When measuring and weighing your parcel, it’s important to include not only the item being shipped, but all packaging, filler, labels, and correspondence that will be in the package. You need the complete weight and measure of the shipment as it’s going out the door to your recipient.
Weighing Your Parcel
If you ship frequently, it’s worth considering a postal scale for the enhanced accuracy of measurement and flexibility in weighing both small and large parcels.
If you don’t have a postal scale available, here are some tips:
- For small items (typically 5 lbs or under), use a food scale.
- For larger items, use a body scale (if needed, weigh yourself without the package, then weigh yourself holding the package, then calculate the difference) or a luggage scale.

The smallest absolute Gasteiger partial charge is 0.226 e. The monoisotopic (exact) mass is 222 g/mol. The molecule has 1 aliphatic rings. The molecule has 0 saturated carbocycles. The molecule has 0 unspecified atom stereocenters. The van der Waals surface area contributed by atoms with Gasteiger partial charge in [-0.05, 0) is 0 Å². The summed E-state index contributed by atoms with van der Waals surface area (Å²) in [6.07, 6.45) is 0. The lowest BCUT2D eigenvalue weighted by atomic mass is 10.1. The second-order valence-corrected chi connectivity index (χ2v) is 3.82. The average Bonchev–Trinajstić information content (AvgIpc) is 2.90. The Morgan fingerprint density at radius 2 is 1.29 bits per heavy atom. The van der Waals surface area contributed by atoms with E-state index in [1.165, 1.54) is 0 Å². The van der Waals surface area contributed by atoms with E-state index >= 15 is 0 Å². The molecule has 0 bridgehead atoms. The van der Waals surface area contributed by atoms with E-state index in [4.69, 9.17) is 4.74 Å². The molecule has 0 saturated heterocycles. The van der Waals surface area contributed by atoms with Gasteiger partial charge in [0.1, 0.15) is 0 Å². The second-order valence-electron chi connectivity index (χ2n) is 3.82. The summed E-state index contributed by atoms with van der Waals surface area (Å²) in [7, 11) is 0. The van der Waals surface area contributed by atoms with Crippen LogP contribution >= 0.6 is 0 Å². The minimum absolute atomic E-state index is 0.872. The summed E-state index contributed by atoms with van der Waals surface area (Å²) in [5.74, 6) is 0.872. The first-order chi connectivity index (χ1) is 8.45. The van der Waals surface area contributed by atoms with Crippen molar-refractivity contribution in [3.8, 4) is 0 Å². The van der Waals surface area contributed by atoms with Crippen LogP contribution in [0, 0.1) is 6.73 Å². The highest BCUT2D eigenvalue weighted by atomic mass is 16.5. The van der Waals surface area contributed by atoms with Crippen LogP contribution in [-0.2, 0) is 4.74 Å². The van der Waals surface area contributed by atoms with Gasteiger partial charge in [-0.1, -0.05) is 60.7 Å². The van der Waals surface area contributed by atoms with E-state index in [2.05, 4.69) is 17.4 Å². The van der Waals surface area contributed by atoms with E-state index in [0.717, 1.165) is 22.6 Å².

USPS rounds package weight UP to the nearest ounce (First Class) or pound (all other methods). So a package weighing 4 lbs, 3 oz. would count as 5 lbs to USPS. For example, a 6.2 oz flat parcel going by First Class would be charged at the 7 oz rate.
Box or Pouch
Start by measuring the length, width, and height of your package, if it’s a box or soft pouch. Round DOWN to the nearest ¼” on each measurement.
For large packages, with one or more measurements approaching 18”, you’ll also want to measure the girth. Girth is the measurement when you wrap your tape measure around the box on the longest side.
Flat Pack or Envelope
Measure the length and width of the envelope. If it’s more than ¼” in thickness, you should treat it as though it were a box or pouch for measurement.
Square, oversized, or unusually shaped envelopes being sent via First Class carry additional charges.